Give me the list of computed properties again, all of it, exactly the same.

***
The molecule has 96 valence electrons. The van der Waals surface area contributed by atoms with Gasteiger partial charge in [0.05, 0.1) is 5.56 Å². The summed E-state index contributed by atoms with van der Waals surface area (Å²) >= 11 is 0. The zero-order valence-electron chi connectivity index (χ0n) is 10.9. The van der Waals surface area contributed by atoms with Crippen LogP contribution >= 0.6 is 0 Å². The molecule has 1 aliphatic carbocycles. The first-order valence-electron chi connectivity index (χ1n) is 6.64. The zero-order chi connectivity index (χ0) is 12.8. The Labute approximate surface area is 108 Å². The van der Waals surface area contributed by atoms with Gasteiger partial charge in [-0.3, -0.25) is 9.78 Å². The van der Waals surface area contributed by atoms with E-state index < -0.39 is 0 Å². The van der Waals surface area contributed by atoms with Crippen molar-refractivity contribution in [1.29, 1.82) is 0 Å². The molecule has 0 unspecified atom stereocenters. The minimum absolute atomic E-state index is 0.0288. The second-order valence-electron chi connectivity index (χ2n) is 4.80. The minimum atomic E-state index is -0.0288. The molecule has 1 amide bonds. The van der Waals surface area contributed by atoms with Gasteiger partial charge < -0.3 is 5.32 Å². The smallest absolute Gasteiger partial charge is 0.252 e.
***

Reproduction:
The molecule has 96 valence electrons. The van der Waals surface area contributed by atoms with Gasteiger partial charge in [0.05, 0.1) is 5.56 Å². The summed E-state index contributed by atoms with van der Waals surface area (Å²) >= 11 is 0. The zero-order valence-electron chi connectivity index (χ0n) is 10.9. The van der Waals surface area contributed by atoms with Crippen LogP contribution >= 0.6 is 0 Å². The molecule has 1 aliphatic carbocycles. The first-order valence-electron chi connectivity index (χ1n) is 6.64. The zero-order chi connectivity index (χ0) is 12.8. The Labute approximate surface area is 108 Å². The van der Waals surface area contributed by atoms with Gasteiger partial charge in [-0.3, -0.25) is 9.78 Å². The van der Waals surface area contributed by atoms with E-state index < -0.39 is 0 Å². The van der Waals surface area contributed by atoms with Crippen molar-refractivity contribution in [1.29, 1.82) is 0 Å². The molecule has 0 unspecified atom stereocenters. The minimum absolute atomic E-state index is 0.0288. The second-order valence-electron chi connectivity index (χ2n) is 4.80. The minimum atomic E-state index is -0.0288. The molecule has 1 amide bonds. The van der Waals surface area contributed by atoms with Gasteiger partial charge < -0.3 is 5.32 Å². The smallest absolute Gasteiger partial charge is 0.252 e.